Franchise & Distribution Law Update, Spring 2010
SPRING 2010 E-ALERT
Most companies are faced with issues regarding social media policies and social networking on a daily basis. In the franchise context, these issues are compounded by the fact that franchisees may be operating their own social networking sites, accounts, and blogs, and using the franchisor trademarks and trade names while doing so. Even when franchisees are using this type of social networking responsibly, franchisors face issues surrounding brand consistency and confusion. Add in the use of social networking sites or tools by franchisees to complain about the system, disparage others, or to utilize trademarks or trade names in an infringing manner, and it becomes clear that franchisors should adopt a social media policy in order to provide structure and guidance to the way in which social media will work for the franchise system.
If you are like most franchise systems, you have considered adopting a social media policy to incorporate into your operations manual. However, when it comes down to actually drafting the policy, many franchisors are stumped at how to tackle the social media world in written form. In the April 2010 issue of Franchising World, I discuss the legal and practical considerations in developing a social policy, and provide practical advice and content as to what should be included in such a policy.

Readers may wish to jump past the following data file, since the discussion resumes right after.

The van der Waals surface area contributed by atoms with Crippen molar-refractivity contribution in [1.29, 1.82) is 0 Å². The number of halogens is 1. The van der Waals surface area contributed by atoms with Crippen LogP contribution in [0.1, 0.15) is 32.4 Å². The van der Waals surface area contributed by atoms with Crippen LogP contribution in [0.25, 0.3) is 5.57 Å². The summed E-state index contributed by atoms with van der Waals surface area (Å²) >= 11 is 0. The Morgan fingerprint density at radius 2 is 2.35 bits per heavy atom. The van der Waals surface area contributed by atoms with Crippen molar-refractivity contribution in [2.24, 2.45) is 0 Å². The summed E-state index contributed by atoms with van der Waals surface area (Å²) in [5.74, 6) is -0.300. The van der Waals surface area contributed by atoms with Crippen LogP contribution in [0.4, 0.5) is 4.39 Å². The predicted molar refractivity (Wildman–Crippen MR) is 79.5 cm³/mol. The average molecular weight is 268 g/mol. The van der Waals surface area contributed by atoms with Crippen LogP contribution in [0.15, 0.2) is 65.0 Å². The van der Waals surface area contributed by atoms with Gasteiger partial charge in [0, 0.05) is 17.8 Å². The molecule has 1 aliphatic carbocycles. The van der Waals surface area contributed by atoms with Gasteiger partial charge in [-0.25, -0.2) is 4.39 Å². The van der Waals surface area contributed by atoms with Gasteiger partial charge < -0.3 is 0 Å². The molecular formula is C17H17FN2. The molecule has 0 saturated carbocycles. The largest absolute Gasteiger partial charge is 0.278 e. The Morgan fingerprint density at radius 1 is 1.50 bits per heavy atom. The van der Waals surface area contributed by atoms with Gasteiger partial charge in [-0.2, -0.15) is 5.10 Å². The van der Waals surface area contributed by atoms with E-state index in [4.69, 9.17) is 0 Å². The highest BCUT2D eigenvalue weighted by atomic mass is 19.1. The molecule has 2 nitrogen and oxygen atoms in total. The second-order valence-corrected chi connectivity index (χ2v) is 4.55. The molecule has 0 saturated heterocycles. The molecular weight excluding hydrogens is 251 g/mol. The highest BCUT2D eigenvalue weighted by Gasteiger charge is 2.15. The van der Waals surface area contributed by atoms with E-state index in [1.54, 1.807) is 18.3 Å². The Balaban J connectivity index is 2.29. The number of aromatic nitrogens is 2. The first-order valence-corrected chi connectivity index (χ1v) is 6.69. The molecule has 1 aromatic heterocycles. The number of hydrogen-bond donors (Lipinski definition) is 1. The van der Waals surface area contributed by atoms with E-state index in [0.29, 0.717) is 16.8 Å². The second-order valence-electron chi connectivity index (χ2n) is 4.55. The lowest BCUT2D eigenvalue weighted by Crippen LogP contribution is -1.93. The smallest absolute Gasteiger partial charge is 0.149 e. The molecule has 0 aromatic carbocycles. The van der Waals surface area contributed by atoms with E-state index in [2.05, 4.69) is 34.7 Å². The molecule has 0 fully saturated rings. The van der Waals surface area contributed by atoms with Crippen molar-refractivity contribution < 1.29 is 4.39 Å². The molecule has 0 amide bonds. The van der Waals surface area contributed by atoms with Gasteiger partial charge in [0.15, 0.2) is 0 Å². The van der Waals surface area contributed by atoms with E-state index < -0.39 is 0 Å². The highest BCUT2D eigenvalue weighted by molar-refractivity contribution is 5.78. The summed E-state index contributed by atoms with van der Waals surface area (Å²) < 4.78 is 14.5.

In addition, if you have not yet incorporated specific language into your franchise agreement and franchise disclosure document addressing the use of social media, now is the time to do so.
Contact Larkin Hoffman's franchise and distribution practice group to review your franchise agreement and franchise disclosure document with these issues in mind.
Domain Name Registration Should be Part of Business Strategy
Non-Competition Agreements Being Examined by Georgia Legislature
Georgia voters will vote on the proposal on the statewide ballot in November.
Maryland Amends Franchise Law to Get Rid of First Personal Meeting Requirement
The new legislation in Maryland will become effective October 1, 2010.
Franchisees Found to be Employees as Opposed to Independent Contractors in Massachusetts
In Awuah v. Coverall North America, Inc., Coverall franchisees brought a claim alleging that Coverall, the franchisor, misclassified its franchisees as independent contractors and committed unfair or deceptive trade practices. Most states adopt a three-part test in order to determine whether an individual providing services is an employee or an independent contractor, and putative employers need only show that one prong of the test is satisfied to classify an individual as an independent contractor. However, under Massachusetts law, individuals performing services are classified as employees if the putative employer cannot meet all of the following tests:
(1) the individual is free from control and direction in connection with the performance of the service (in contract and in fact);
(2) the service is performed outside the usual course of the business of the employer; and
(3) the individual is engaged in an independently established trade or business of the same nature involving the service performed.